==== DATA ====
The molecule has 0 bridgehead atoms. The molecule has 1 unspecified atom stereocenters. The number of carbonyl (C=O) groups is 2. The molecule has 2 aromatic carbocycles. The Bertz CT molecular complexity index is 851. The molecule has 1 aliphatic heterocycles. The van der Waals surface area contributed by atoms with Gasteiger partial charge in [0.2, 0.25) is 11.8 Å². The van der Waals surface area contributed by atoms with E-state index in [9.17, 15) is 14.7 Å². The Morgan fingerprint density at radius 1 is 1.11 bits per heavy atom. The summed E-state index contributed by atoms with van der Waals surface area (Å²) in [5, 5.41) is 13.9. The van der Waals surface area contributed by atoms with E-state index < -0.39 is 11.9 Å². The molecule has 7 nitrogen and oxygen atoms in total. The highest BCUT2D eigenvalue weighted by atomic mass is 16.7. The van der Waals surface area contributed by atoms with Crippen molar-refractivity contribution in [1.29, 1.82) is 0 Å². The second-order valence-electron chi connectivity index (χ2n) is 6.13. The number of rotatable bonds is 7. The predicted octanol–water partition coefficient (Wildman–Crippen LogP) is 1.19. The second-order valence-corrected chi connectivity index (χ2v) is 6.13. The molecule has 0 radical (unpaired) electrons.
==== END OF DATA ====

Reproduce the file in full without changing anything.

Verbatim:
The molecule has 0 bridgehead atoms. The molecule has 1 unspecified atom stereocenters. The number of carbonyl (C=O) groups is 2. The molecule has 2 aromatic carbocycles. The Bertz CT molecular complexity index is 851. The molecule has 1 aliphatic heterocycles. The van der Waals surface area contributed by atoms with Gasteiger partial charge in [0.2, 0.25) is 11.8 Å². The van der Waals surface area contributed by atoms with E-state index in [9.17, 15) is 14.7 Å². The Morgan fingerprint density at radius 1 is 1.11 bits per heavy atom. The summed E-state index contributed by atoms with van der Waals surface area (Å²) in [5, 5.41) is 13.9. The van der Waals surface area contributed by atoms with E-state index < -0.39 is 11.9 Å². The molecule has 7 nitrogen and oxygen atoms in total. The highest BCUT2D eigenvalue weighted by atomic mass is 16.7. The van der Waals surface area contributed by atoms with Crippen molar-refractivity contribution in [1.29, 1.82) is 0 Å². The second-order valence-electron chi connectivity index (χ2n) is 6.13. The number of rotatable bonds is 7. The predicted octanol–water partition coefficient (Wildman–Crippen LogP) is 1.19. The second-order valence-corrected chi connectivity index (χ2v) is 6.13. The molecule has 0 radical (unpaired) electrons.